Montenegro Justified Joining NATO by Raising False Alarm of ‘Russia Threat’: Russian Foreign Ministry

Demonstrators protest against Montenegro

Demonstrators protest against Montenegro’s accession to NATO in Cetinje on April 28, 2017. | Photo: Reuters
“NATO murderers, your hands are bloody!” continues to be a popular slogan on banners at rallies against the alliance in Montenegro.
Montenegro has officially joined the North Atlantic Treaty Organization, though not without vocal opposition, and has justified the move by drumming up false alarm about Russian interference, Russian Foreign Ministry spokeswoman Maria Zakharova said Monday.
A day earlier, Montenegrin Foreign Minister Srdjan Darmanovic stated that Moscow had attempted to “interfere” in its “internal affairs,” given its opposition to the NATO alliance.
“Russia openly interfered in our internal affairs, what we, of course, do not approve. Russia has been pursuing a policy of spheres of interest, opposing the expansion of NATO. We decided to define our main goals by ourselves, and we were surprised by how much Russia intervened,” the minister said, Sputnik reported.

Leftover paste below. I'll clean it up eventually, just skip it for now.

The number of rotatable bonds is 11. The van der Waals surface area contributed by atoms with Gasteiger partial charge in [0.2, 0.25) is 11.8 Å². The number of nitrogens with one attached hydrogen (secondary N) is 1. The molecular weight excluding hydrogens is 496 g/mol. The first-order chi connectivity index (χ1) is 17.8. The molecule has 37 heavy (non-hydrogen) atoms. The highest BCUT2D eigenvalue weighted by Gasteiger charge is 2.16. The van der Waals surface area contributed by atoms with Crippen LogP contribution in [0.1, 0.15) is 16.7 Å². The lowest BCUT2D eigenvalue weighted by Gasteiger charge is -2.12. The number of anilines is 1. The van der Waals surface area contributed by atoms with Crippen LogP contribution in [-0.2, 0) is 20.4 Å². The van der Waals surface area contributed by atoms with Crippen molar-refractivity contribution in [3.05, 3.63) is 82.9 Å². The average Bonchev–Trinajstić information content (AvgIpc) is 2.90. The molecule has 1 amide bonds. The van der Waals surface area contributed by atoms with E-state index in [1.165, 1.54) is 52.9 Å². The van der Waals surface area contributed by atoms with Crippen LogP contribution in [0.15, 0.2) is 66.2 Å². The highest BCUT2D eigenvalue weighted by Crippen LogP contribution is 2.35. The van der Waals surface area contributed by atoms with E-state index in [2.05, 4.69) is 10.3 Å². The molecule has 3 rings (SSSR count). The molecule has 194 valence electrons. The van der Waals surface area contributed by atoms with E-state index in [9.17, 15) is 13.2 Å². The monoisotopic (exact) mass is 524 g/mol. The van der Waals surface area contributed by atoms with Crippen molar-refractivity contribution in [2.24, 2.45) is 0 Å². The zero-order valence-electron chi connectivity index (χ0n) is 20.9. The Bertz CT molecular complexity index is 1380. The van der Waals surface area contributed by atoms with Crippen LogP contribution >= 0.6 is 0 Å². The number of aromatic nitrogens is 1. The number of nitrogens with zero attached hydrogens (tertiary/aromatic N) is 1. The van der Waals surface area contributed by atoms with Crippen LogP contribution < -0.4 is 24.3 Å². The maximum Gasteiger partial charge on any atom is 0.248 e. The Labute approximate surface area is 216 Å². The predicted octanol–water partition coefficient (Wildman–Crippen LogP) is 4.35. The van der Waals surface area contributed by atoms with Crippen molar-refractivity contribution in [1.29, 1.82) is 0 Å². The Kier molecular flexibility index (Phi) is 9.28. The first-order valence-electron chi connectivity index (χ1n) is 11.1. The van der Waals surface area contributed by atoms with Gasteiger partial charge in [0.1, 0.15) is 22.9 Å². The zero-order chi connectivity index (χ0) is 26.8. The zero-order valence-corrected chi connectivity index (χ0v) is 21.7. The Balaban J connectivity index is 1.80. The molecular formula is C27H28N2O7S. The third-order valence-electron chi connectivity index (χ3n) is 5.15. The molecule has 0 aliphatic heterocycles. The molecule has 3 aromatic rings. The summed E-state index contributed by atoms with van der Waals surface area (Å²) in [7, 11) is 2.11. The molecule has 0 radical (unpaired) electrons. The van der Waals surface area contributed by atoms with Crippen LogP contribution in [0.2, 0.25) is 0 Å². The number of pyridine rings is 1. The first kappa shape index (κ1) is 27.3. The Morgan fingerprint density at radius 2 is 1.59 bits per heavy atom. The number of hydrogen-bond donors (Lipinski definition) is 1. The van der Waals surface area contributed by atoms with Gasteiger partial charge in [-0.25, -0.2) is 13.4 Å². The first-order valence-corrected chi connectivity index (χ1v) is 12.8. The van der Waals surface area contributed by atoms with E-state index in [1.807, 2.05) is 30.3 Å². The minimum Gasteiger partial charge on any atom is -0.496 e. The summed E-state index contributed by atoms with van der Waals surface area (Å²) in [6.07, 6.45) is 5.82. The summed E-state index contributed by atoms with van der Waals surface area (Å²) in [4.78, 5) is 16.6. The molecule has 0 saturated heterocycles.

In response, Zakharova stated, “The Foreign Ministry has repeatedly commented numerous statements of Montenegrin politicians about an alleged Russian threat, about meddling in domestic affairs, and so on. All these steps were necessary to justify the country’s NATO accession in the eyes of the nation.”

Protesters burned the NATO flag on April 28, 2017, during a protest against the Montenegro’s accession to NATO in Cetinje.
Montenegro was invited to join NATO in December 2015, and was signed into accession on May 19, 2016, by NATO member states. The accession process is expected to finish by June 2017.
When the Montenegrin Parliament officially ratified the country’s membership last month, hundreds of people had protested outside Parliament buildings, chanting “Treason!” and “Thieves!” before burning a NATO flag.
Former Montenegrin President Momir Bulatovic, who was an ally of Serbia before Montenegro split from the country in 2006, had called that day “a sad day,” telling protesters, “I feel humiliated as this decision has been taken on my behalf.”
For many opposed to NATO in the country, the memory of the alliance’s 1999 Operation Allied Force — a 78-day deadly and devastating U.S.-backed intervention of the former state of Yugoslavia, now Serbia and Montenegro — remains fresh.
“NATO murderers, your hands are bloody!” continues to be a popular slogan on banners at rallies that protest the alliance.

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